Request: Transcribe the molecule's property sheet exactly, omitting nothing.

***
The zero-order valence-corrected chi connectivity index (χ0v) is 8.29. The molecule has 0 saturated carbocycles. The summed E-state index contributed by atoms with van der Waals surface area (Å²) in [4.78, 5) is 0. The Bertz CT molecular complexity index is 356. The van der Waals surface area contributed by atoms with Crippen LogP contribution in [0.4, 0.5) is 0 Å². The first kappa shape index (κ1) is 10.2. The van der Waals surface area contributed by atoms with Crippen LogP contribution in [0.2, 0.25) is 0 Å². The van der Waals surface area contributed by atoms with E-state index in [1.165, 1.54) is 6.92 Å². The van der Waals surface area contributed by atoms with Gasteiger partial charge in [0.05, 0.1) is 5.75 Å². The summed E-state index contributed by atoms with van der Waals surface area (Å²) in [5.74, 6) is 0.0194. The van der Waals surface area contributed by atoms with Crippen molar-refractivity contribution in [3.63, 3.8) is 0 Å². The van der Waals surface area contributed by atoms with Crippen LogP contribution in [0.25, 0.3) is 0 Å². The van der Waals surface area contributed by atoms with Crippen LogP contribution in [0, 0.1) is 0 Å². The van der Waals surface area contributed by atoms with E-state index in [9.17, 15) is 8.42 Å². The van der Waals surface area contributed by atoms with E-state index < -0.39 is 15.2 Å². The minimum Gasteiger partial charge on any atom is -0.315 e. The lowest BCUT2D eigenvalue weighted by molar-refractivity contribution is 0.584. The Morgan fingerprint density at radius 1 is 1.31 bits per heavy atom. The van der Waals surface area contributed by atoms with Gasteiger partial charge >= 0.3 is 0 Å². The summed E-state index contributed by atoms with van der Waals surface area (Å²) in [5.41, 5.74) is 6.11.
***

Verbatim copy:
The zero-order valence-corrected chi connectivity index (χ0v) is 8.29. The molecule has 0 saturated carbocycles. The summed E-state index contributed by atoms with van der Waals surface area (Å²) in [4.78, 5) is 0. The Bertz CT molecular complexity index is 356. The van der Waals surface area contributed by atoms with Crippen LogP contribution in [0.4, 0.5) is 0 Å². The first kappa shape index (κ1) is 10.2. The van der Waals surface area contributed by atoms with Crippen LogP contribution in [0.2, 0.25) is 0 Å². The van der Waals surface area contributed by atoms with E-state index in [1.165, 1.54) is 6.92 Å². The van der Waals surface area contributed by atoms with Gasteiger partial charge in [0.05, 0.1) is 5.75 Å². The summed E-state index contributed by atoms with van der Waals surface area (Å²) in [5.74, 6) is 0.0194. The van der Waals surface area contributed by atoms with Crippen molar-refractivity contribution in [3.63, 3.8) is 0 Å². The van der Waals surface area contributed by atoms with Crippen LogP contribution in [0.25, 0.3) is 0 Å². The van der Waals surface area contributed by atoms with Crippen LogP contribution in [0, 0.1) is 0 Å². The van der Waals surface area contributed by atoms with E-state index in [9.17, 15) is 8.42 Å². The van der Waals surface area contributed by atoms with E-state index < -0.39 is 15.2 Å². The minimum Gasteiger partial charge on any atom is -0.315 e. The lowest BCUT2D eigenvalue weighted by molar-refractivity contribution is 0.584. The Morgan fingerprint density at radius 1 is 1.31 bits per heavy atom. The van der Waals surface area contributed by atoms with Gasteiger partial charge >= 0.3 is 0 Å². The summed E-state index contributed by atoms with van der Waals surface area (Å²) in [5.41, 5.74) is 6.11.